“The industry has effectively reduced NOx and particulate matters through the evolution and implementation of new technologies and remains committed to being a good steward of the environment,” Ward said after the rule was announced. “The journey ahead provides for many alternatives to be considered to lower carbon such as blended biodiesel, renewable natural gas, diesel-electric, just to name a few, to help us bridge the gap to the future. We cannot just sit idly by and watch the implementation of a policy that will have a significant impact on our members’ business.”

According to ATA, modern diesel equipment is nearly 99% cleaner than trucks operating a generation ago. With more than half of Class 8 trucks operating in California pre-dating 2010 emission regulations, ATA has been pointing out that upgrading those trucks to modern diesels would reduce California fleet emissions by 83%.

“We can cut emissions—starting right now,” Spear said during his address to ATA members during its management conference last fall. “This would save lives by putting the safest equipment on our roadways. And it would support jobs—union jobs, which I understand is a major priority for the most pro-union president in American history. Truth is, there is something in this for everyone. And most important of all, our solution is achievable—no rainbows, no unicorns needed.”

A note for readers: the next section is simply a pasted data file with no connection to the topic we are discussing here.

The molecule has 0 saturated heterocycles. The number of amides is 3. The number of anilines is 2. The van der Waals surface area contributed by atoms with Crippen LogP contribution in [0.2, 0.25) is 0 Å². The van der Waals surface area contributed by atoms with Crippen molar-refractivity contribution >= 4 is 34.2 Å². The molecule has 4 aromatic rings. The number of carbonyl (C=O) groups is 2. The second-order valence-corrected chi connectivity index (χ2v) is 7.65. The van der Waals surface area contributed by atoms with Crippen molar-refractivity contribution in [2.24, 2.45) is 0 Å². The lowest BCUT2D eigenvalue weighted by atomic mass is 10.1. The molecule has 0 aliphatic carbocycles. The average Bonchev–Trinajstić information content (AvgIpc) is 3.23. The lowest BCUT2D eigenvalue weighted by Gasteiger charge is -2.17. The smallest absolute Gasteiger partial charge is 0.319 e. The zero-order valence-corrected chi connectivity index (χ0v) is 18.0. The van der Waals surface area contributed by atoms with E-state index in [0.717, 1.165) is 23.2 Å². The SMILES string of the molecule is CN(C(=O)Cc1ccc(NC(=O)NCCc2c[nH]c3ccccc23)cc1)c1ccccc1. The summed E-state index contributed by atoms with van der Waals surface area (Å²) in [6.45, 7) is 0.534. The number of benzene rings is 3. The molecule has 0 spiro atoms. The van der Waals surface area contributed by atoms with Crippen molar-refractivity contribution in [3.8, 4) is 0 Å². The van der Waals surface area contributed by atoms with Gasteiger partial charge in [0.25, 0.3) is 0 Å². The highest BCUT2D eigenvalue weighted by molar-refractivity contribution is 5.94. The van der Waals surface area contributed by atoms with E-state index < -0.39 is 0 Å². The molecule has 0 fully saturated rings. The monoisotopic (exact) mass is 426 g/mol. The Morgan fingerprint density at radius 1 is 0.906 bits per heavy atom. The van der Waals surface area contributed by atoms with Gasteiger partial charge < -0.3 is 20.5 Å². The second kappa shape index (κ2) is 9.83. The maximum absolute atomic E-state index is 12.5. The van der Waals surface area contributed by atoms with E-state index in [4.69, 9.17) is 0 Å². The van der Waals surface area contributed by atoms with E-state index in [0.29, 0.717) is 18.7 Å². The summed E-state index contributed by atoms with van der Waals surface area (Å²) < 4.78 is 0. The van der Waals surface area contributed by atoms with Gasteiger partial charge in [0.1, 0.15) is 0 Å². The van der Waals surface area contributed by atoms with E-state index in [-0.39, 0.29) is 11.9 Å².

On Friday, the Owner-Operator Independent Drivers Association reiterated the group’s opposition to EPA’s “latest assault on small business truck drivers.”

“Small business truckers, who happen to care about clean air for themselves and their kids as much as anyone, make up 96% of trucking. Yet this administration seems dead set on regulating every local mom-and-pop business out of existence with its flurry of unworkable environmental mandates,” OOIDA President Todd Spencer said. “This administration appears more focused on placating extreme environmental activists who have never been inside a truck than the small business truckers who ensure that Americans have food in their grocery stores and clothes on their backs.”

In official comments filed to the EPA last June, OOIDA outlined issues related to costs, the timeline, safety concerns, and operational problems. Among its basic objections, OOIDA argues that rushed and difficult-to-achieve mandates, along with associated higher purchase prices and operating costs, “force drivers to stick with their older trucks rather than buy new ones.”

According to the organization, the EPA Phase 3 rule is one of four key regulatory actions taken by the Biden Administration that, if allowed to take effect, could potentially “put untenable pressure” on small business truckers.

OOIDA also challenges the BEV adoption mandate, noting the absence of a national charging infrastructure network for heavy-duty trucks.

“Professional drivers are skeptical of BEV costs, mileage range, battery weight and safety, charging time, and availability,” the filing states. “EPA must consider a more feasible implementation timeline that would provide reliable and affordable heavy-duty vehicles for consumers, particularly small trucking businesses and individual owner-operators.”